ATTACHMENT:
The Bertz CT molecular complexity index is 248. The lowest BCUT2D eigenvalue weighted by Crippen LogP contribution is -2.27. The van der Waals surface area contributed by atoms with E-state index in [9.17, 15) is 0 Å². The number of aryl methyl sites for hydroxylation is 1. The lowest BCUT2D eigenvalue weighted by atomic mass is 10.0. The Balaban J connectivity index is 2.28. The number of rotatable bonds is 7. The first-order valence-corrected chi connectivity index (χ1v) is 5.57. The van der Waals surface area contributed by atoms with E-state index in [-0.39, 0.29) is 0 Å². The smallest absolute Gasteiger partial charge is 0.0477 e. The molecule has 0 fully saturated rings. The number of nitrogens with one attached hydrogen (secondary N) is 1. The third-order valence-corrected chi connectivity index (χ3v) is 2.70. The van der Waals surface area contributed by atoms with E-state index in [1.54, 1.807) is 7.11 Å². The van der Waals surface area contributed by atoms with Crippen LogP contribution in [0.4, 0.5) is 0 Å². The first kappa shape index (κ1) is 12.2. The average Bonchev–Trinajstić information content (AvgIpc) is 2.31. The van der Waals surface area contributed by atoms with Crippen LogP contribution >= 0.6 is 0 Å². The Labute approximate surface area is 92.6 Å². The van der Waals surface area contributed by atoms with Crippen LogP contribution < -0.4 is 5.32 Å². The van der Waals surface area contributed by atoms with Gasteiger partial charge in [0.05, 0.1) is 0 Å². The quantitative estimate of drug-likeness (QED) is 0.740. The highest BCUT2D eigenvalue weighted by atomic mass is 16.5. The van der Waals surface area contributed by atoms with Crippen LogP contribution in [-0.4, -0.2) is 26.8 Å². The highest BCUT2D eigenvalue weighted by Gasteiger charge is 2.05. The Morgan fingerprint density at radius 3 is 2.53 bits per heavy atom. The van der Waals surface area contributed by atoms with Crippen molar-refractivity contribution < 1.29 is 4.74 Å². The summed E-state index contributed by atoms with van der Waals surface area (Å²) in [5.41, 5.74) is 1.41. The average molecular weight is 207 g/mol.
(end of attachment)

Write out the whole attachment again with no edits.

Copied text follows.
The Bertz CT molecular complexity index is 248. The lowest BCUT2D eigenvalue weighted by Crippen LogP contribution is -2.27. The van der Waals surface area contributed by atoms with E-state index in [9.17, 15) is 0 Å². The number of aryl methyl sites for hydroxylation is 1. The lowest BCUT2D eigenvalue weighted by atomic mass is 10.0. The Balaban J connectivity index is 2.28. The number of rotatable bonds is 7. The first-order valence-corrected chi connectivity index (χ1v) is 5.57. The van der Waals surface area contributed by atoms with E-state index in [-0.39, 0.29) is 0 Å². The smallest absolute Gasteiger partial charge is 0.0477 e. The molecule has 0 fully saturated rings. The number of nitrogens with one attached hydrogen (secondary N) is 1. The third-order valence-corrected chi connectivity index (χ3v) is 2.70. The van der Waals surface area contributed by atoms with E-state index in [1.54, 1.807) is 7.11 Å². The van der Waals surface area contributed by atoms with Crippen LogP contribution in [0.4, 0.5) is 0 Å². The first kappa shape index (κ1) is 12.2. The average Bonchev–Trinajstić information content (AvgIpc) is 2.31. The van der Waals surface area contributed by atoms with Crippen LogP contribution >= 0.6 is 0 Å². The Labute approximate surface area is 92.6 Å². The van der Waals surface area contributed by atoms with Crippen LogP contribution < -0.4 is 5.32 Å². The van der Waals surface area contributed by atoms with Gasteiger partial charge in [0.05, 0.1) is 0 Å². The quantitative estimate of drug-likeness (QED) is 0.740. The highest BCUT2D eigenvalue weighted by atomic mass is 16.5. The van der Waals surface area contributed by atoms with Crippen LogP contribution in [-0.4, -0.2) is 26.8 Å². The highest BCUT2D eigenvalue weighted by Gasteiger charge is 2.05. The Morgan fingerprint density at radius 3 is 2.53 bits per heavy atom. The van der Waals surface area contributed by atoms with Crippen molar-refractivity contribution < 1.29 is 4.74 Å². The summed E-state index contributed by atoms with van der Waals surface area (Å²) in [5.41, 5.74) is 1.41. The average molecular weight is 207 g/mol.